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Taking the first step in what is likely to be a protracted political struggle, OSHA recently announced it will promulgate a federal regulation to protect healthcare workers from a shocking epidemic of violence.
The decision came at a Jan. 10, 2017, public meeting in Washington, DC, at which the standard litany of assault rates and statistics was devastatingly humanized by first-person accounts of healthcare workers.
In the current political environment, any new regulation could face stiff resistance, but after hearing such stories it may be hard to argue pros and cons, as academic discussions give way to a growing sense of outrage.
“I’ve been bitten, kicked, punched, pushed, pinched, shoved, scratched, and spat upon,” said Lisa Tenney, RN, of the Maryland Emergency Nurses Association. “I have been bullied and called very ugly names. I’ve had my life, the life of my unborn child, and of my other family members threatened, requiring security escort to my car.”
Unfortunately, such stories are not uncommon.
“It is clear that workplace violence is a serious occupational hazard that presents a significant risk for healthcare and social assistance workers, and I believe that a standard protecting healthcare and social assistance workers against workplace violence is necessary,” said David Michaels, PhD, MPH, the outgoing assistant secretary of labor for OSHA. “I am pleased to announce, as one of my last actions, that OSHA will grant [HCW/union] petitions and will commence rulemaking to address the hazards of workplace violence in the healthcare and social assistance industries.”
OSHA issued a request for information1 on Dec. 7, 2016, asking for comments and suggestions as to how to best proceed with violence prevention strategies in healthcare. The comment deadline is April 6, 2017.
OSHA was prompted to pursue rulemaking by a recent GAO watchdog report2 that cited staggering levels of assaults in hospitals, with attacks resulting in lost work days “at least” five times higher than private sector industries overall. Efforts to use the OSHA General Duty Clause to enforce existing protections have been minimal and ineffective, the GAO found.
“The collapse of America’s mental health system has resulted in emergency rooms and hospitals being filled with patients in need of scarce inpatient psychiatric facilities, outpatient psychiatric facilities, and especially medical psych beds and medical geriatric psych beds,” Tenney said. “This has resulted in ER psych orders, frustrated patients and family members, and it has increased violence. We ask that the OSHA [regulations] be coordinated with and complimentary to any efforts being undertaken by other federal agencies who are addressing the mental health crisis. While it’s important that workplaces internally mitigate violence, it’s also important for us to get to the root cause of the violence. As a nation, we need to have zero tolerance for anyone who hurts a healthcare worker, a patient, or a visitor.”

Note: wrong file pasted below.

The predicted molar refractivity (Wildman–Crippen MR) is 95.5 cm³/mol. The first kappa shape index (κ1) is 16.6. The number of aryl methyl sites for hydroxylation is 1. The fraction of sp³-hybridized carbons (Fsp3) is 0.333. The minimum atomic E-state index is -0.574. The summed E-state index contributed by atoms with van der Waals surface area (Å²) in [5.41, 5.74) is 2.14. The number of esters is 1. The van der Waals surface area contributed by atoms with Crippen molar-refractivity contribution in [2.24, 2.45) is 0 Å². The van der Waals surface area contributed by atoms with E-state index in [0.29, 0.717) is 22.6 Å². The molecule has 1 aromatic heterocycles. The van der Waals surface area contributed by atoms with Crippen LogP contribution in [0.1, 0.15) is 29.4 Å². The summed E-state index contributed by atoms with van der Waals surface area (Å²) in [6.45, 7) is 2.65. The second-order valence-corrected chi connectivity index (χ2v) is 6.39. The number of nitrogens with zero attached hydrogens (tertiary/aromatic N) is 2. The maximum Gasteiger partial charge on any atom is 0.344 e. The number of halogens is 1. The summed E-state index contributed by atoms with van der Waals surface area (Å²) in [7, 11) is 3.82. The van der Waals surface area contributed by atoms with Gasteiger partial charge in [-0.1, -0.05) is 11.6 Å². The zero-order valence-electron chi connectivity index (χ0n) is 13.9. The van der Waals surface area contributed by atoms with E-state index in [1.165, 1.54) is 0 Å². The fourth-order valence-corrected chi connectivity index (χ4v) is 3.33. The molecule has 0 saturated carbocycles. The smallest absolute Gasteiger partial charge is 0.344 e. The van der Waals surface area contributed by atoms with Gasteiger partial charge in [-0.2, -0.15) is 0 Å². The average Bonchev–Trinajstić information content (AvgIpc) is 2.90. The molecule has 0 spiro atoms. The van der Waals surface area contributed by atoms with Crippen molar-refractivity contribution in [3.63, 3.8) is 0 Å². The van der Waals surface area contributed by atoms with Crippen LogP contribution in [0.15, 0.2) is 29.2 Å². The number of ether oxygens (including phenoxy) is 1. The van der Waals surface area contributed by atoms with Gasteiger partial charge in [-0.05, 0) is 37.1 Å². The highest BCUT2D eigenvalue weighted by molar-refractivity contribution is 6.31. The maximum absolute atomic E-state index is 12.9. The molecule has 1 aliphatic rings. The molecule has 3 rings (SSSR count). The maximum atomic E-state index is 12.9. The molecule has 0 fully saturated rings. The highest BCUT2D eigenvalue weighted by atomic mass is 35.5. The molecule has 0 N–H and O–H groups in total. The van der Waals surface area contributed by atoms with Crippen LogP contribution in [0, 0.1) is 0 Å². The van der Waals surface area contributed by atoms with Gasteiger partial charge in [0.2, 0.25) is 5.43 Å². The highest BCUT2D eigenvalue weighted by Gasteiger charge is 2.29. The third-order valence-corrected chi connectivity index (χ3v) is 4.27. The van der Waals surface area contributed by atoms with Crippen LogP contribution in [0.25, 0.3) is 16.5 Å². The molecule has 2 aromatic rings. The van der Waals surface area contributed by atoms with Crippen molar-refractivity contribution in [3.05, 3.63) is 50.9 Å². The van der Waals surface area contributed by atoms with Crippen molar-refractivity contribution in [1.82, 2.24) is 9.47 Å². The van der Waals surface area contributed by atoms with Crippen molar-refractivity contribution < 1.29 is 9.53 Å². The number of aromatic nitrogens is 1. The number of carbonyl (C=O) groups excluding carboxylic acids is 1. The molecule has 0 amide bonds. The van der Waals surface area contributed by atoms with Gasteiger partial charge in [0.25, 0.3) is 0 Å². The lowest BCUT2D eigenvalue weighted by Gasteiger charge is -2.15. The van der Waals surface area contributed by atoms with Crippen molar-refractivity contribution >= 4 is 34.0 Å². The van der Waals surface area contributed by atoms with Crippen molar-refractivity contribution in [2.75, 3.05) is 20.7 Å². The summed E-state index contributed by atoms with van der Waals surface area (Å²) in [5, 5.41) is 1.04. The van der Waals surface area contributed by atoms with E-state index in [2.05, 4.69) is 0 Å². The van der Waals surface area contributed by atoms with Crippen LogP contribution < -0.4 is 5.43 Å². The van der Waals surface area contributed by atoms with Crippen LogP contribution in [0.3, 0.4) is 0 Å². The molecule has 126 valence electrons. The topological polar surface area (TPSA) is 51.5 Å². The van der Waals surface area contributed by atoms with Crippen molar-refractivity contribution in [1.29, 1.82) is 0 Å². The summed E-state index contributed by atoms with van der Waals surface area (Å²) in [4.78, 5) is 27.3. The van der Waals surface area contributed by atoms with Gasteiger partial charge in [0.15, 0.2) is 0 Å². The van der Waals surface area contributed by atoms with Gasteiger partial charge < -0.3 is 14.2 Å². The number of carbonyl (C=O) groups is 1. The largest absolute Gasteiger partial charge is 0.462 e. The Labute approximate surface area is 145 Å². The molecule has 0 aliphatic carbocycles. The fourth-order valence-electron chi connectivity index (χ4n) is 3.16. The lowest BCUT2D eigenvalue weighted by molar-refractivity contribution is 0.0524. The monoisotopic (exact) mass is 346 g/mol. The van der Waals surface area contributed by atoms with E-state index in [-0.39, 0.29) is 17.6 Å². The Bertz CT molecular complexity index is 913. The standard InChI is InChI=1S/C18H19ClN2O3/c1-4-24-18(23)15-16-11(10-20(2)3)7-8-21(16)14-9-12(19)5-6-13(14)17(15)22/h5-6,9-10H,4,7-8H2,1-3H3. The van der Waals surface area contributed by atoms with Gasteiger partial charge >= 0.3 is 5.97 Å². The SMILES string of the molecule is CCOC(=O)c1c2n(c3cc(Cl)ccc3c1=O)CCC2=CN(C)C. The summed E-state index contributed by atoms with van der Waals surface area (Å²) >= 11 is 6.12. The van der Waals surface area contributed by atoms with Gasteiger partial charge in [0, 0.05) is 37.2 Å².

While that level of violence is disturbing in any context, it actually represents an undercount because many assaults go unreported by healthcare workers.3 The attacks are primarily made by patients or their family members, and healthcare workers that do not report incidents may fear reprisals or think that no action will be taken by administration. However, the grim prevailing dogma that violence “is just part of the job” is starting to be roundly rejected.
“We know that workplace violence could be dramatically reduced if employers respond to our concerns and develop comprehensive prevention plans to protect workers,” said Jean Ross, RN, co-president of National Nurses United, the largest union of registered nurses in the country. “OSHA cannot stand by and watch one more injury, one more threat of violence, or one more death to healthcare workers that serve patients across this country. The well-being of nurses, healthcare workers, and their patients must be safeguarded, and it’s past time for OSHA to mandate these protections.”
The psychological effect of an assault may linger beyond the physical pain, becoming a traumatic echo that remains with the worker long after the incident.
“Aside from sustaining a physical injury, being a victim of assault from a patient is vastly different from any other type of healthcare-related injury,” said Erin Johnson, RN, of the Massachusetts Nurses Association. “Workplace violence has a psychological component that vastly affects one’s mental ability to feel safe and secure when returning to work, and it takes support from employers to regain these feelings.”
An RN for seven years, Johnson was recently attacked while working on a child and adolescent inpatient psychiatric unit at Providence Behavioral Health Hospital.
“Working with children ranging from ages 5 to 12 years old, I am more likely to be hit or kicked than I would be if I were working with older adolescents or adults, due to the higher tendencies of their impulsive behaviors,” she said. “Recently, I was a victim of workplace violence, and although my experience may not seem horrific, it is one of the many examples occurring across the country.”